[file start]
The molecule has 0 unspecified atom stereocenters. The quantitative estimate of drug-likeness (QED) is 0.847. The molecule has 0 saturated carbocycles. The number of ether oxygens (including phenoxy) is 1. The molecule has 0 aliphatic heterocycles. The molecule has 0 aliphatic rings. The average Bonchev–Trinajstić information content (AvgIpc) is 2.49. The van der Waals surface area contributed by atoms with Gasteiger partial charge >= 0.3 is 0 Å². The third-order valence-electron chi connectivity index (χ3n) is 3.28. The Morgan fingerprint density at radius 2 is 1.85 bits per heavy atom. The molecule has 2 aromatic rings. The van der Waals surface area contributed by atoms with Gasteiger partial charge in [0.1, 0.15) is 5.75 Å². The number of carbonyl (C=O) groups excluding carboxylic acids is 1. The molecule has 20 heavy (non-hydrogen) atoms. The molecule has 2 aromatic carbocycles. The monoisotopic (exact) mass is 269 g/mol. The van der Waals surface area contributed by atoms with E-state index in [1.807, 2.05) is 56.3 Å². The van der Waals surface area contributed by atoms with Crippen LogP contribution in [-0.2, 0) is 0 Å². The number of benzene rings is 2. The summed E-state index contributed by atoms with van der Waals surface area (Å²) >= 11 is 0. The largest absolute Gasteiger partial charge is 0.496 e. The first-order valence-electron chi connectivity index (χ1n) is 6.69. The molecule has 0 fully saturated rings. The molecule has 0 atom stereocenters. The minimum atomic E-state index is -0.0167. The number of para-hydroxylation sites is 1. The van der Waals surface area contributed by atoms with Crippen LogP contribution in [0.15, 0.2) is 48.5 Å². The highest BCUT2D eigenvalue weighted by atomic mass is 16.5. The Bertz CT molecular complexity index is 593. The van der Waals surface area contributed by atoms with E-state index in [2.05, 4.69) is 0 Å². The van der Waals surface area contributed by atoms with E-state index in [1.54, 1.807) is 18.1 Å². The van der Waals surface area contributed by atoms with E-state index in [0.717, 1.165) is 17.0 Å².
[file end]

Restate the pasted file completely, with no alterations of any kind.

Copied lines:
The molecule has 0 unspecified atom stereocenters. The quantitative estimate of drug-likeness (QED) is 0.847. The molecule has 0 saturated carbocycles. The number of ether oxygens (including phenoxy) is 1. The molecule has 0 aliphatic heterocycles. The molecule has 0 aliphatic rings. The average Bonchev–Trinajstić information content (AvgIpc) is 2.49. The van der Waals surface area contributed by atoms with Gasteiger partial charge >= 0.3 is 0 Å². The third-order valence-electron chi connectivity index (χ3n) is 3.28. The Morgan fingerprint density at radius 2 is 1.85 bits per heavy atom. The molecule has 2 aromatic rings. The van der Waals surface area contributed by atoms with Gasteiger partial charge in [0.1, 0.15) is 5.75 Å². The number of carbonyl (C=O) groups excluding carboxylic acids is 1. The molecule has 20 heavy (non-hydrogen) atoms. The molecule has 2 aromatic carbocycles. The monoisotopic (exact) mass is 269 g/mol. The van der Waals surface area contributed by atoms with E-state index in [1.807, 2.05) is 56.3 Å². The van der Waals surface area contributed by atoms with Crippen LogP contribution in [-0.2, 0) is 0 Å². The number of benzene rings is 2. The summed E-state index contributed by atoms with van der Waals surface area (Å²) >= 11 is 0. The largest absolute Gasteiger partial charge is 0.496 e. The first-order valence-electron chi connectivity index (χ1n) is 6.69. The molecule has 0 fully saturated rings. The molecule has 0 atom stereocenters. The minimum atomic E-state index is -0.0167. The number of para-hydroxylation sites is 1. The van der Waals surface area contributed by atoms with Crippen LogP contribution in [0.15, 0.2) is 48.5 Å². The highest BCUT2D eigenvalue weighted by atomic mass is 16.5. The Bertz CT molecular complexity index is 593. The van der Waals surface area contributed by atoms with E-state index in [2.05, 4.69) is 0 Å². The van der Waals surface area contributed by atoms with E-state index in [1.54, 1.807) is 18.1 Å². The van der Waals surface area contributed by atoms with E-state index in [0.717, 1.165) is 17.0 Å².